I’m not a huge fan of applesauce as an egg replacement. Instead, I’d probably try a chia or flax egg or a product like the Neat egg. (I’ve tried that and it works really well!) I hope that helps!
I made the dairy free version and it came out great. I also used a 12 inch skillet and it was fine.
Great feedback, Marina. Thanks for taking a moment to comment!
Do you think I xould I make this recipe into muffins if I heat the muffin tin first?
The muffin tin would probably lose much of the heat before all of the cups are filled, but that said, I think the recipe should still turn out well. With the smaller size muffins, just careful not to overcook. They will likely cook pretty fast. If you try, I’d love to know how you make out!
I made your dairy free option and it turned out great!
I was very surprised by the flavor and texture!
I’m so glad you liked!
Hi, I tried your recipe tonight. It looked terrific but the texture was spongy with no crunch or “crumbiness.” Is that how it’s supposed to be, or what could have gone wrong?
I’ve made this cornbread many times and would describe the texture as moist and tender but not spongy. The edges have a hint of crispness but it’s not a dry, crumbly cornbread. The first thing that comes to mind is that perhaps your measurement of cornmeal was low? I wish I could see yours to better answer your question. For a more traditional cornbread recipe that incorporates flour, you might like this one: https://fountainavenuekitchen.com/northern-style-corn-muffins-gluten-free-option/. I hope this helps.
This is our new favorite cornbread. I tried your coconut milk option as I didn’t have buttermilk on hand. So moist and delicious!
I love the coconut milk version, too, Sarah. Thanks for the comment!
I also used the coconut milk. Batter was VERY runny & took almost 60 min to cook. My can of c. milk was less than yours. Since I had to open another can, I added enough to make the 2 c , since that is the amount you used of Buttermilk. I also let it set the 5 min w/ the lime juice as stated.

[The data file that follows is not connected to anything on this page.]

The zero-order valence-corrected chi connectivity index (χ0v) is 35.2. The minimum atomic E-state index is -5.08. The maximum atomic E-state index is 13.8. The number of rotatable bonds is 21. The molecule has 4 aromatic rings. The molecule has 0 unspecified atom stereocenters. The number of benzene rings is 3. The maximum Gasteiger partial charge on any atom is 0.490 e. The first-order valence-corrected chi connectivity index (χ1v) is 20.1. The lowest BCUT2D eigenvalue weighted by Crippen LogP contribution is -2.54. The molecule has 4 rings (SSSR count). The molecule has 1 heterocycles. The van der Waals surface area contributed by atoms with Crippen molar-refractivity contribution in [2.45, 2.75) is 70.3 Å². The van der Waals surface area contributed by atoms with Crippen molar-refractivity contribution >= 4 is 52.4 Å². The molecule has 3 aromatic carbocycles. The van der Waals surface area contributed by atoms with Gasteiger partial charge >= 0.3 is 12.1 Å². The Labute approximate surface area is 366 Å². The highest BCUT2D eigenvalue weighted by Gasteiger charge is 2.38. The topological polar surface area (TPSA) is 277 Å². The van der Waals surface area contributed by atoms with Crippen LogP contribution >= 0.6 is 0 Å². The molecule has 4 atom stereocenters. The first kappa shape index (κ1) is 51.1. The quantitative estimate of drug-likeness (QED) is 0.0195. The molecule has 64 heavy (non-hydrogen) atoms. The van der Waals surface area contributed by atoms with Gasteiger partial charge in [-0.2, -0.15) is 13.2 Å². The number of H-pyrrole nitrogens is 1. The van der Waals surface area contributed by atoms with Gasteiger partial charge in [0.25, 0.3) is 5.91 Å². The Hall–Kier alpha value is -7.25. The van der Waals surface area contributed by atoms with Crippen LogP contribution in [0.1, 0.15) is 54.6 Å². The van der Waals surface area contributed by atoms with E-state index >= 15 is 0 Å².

It was very moist but a little strange w/ the coconut flavor. Texture was a little off also.
Will have to try again w/ Buttermilk when not making for my daughter who needed a dairy free option.
Any ideas why it took soooooo long to get done?
I am perplexed, Grace. I wish I had been in your kitchen with you! Did you use light coconut milk as opposed to coconut cream or another sweetened product? Also, the batter is thin, and if the pan was a smaller size–even 9-inches in diameter–that could have extended the cooking time. My only other suggestion would be to make sure the cornmeal is measured correctly. All the times I make this is bakes up quite well. That said, I’m so sorry you didn’t have success.
I used two cups of coconut milk and my mix was a little running before cooking and then a bit wet after. I realized that 2 cups c.milk is more than your recommendation of 14.5 oz light coconut milk, which is 1.8+ cups. I’ll try that next time.
TJ, That adjustment will help a bit, although the batter is liquidy. All ovens vary a bit, so perhaps it came down to cooking time and baking for an extra minute or two would have helped. Another thought – I do recommend a 10-inch skillet, so a 9-inch pan would make a difference. If things aren’t just right the next time, let me know, and we’ll figure it out. And I’m glad there will be a next time!
I am in love with this cornbread. It’s simple to make and super yummy, especially with honey butter.
I truly appreciate your kind remarks and am so glad you like this recipe as much as we do!
I really like the recipes that you share in the Sunday News. Your Southern Corn Bread is really a big winner with me. I think it is the best because it is a recipe that uses only corn meal–no other flour. I made it today using my 9 inch Wagner cast iron skillet and it turned out beautifully and is so tasty and good. Thank you, thank you and keep up your good work.
Sincerely yours, Martha